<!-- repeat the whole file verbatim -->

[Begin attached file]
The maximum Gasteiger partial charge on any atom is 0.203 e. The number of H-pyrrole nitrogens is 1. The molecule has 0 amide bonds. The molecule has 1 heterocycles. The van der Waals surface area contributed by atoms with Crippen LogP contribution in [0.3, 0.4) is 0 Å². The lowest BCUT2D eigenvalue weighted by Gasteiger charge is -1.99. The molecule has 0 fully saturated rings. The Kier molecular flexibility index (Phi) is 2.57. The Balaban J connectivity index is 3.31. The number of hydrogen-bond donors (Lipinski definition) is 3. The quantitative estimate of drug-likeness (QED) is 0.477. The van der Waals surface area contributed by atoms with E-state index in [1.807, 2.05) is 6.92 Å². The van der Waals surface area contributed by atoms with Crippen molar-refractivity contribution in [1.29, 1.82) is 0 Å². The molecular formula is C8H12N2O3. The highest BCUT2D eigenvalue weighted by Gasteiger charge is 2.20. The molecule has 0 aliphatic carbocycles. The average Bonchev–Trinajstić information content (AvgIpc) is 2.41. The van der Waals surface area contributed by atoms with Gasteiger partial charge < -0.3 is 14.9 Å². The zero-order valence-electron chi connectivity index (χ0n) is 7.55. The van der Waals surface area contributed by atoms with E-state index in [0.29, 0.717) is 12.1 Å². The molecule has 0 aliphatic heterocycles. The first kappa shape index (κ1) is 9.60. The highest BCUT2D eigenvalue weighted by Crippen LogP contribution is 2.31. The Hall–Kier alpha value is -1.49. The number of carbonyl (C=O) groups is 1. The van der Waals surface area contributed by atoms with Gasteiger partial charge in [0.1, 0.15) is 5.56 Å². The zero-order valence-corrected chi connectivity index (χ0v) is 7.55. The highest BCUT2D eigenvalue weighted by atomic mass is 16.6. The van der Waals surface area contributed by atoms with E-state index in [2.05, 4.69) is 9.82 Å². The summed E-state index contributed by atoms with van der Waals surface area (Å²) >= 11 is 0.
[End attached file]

The maximum Gasteiger partial charge on any atom is 0.203 e. The number of H-pyrrole nitrogens is 1. The molecule has 0 amide bonds. The molecule has 1 heterocycles. The van der Waals surface area contributed by atoms with Crippen LogP contribution in [0.3, 0.4) is 0 Å². The lowest BCUT2D eigenvalue weighted by Gasteiger charge is -1.99. The molecule has 0 fully saturated rings. The Kier molecular flexibility index (Phi) is 2.57. The Balaban J connectivity index is 3.31. The number of hydrogen-bond donors (Lipinski definition) is 3. The quantitative estimate of drug-likeness (QED) is 0.477. The van der Waals surface area contributed by atoms with E-state index in [1.807, 2.05) is 6.92 Å². The van der Waals surface area contributed by atoms with Crippen molar-refractivity contribution in [1.29, 1.82) is 0 Å². The molecular formula is C8H12N2O3. The highest BCUT2D eigenvalue weighted by Gasteiger charge is 2.20. The molecule has 0 aliphatic carbocycles. The average Bonchev–Trinajstić information content (AvgIpc) is 2.41. The van der Waals surface area contributed by atoms with Gasteiger partial charge < -0.3 is 14.9 Å². The zero-order valence-electron chi connectivity index (χ0n) is 7.55. The van der Waals surface area contributed by atoms with E-state index in [0.29, 0.717) is 12.1 Å². The molecule has 0 aliphatic heterocycles. The first kappa shape index (κ1) is 9.60. The highest BCUT2D eigenvalue weighted by Crippen LogP contribution is 2.31. The Hall–Kier alpha value is -1.49. The number of carbonyl (C=O) groups is 1. The van der Waals surface area contributed by atoms with Gasteiger partial charge in [0.1, 0.15) is 5.56 Å². The zero-order valence-corrected chi connectivity index (χ0v) is 7.55. The highest BCUT2D eigenvalue weighted by atomic mass is 16.6. The van der Waals surface area contributed by atoms with E-state index in [2.05, 4.69) is 9.82 Å². The summed E-state index contributed by atoms with van der Waals surface area (Å²) >= 11 is 0.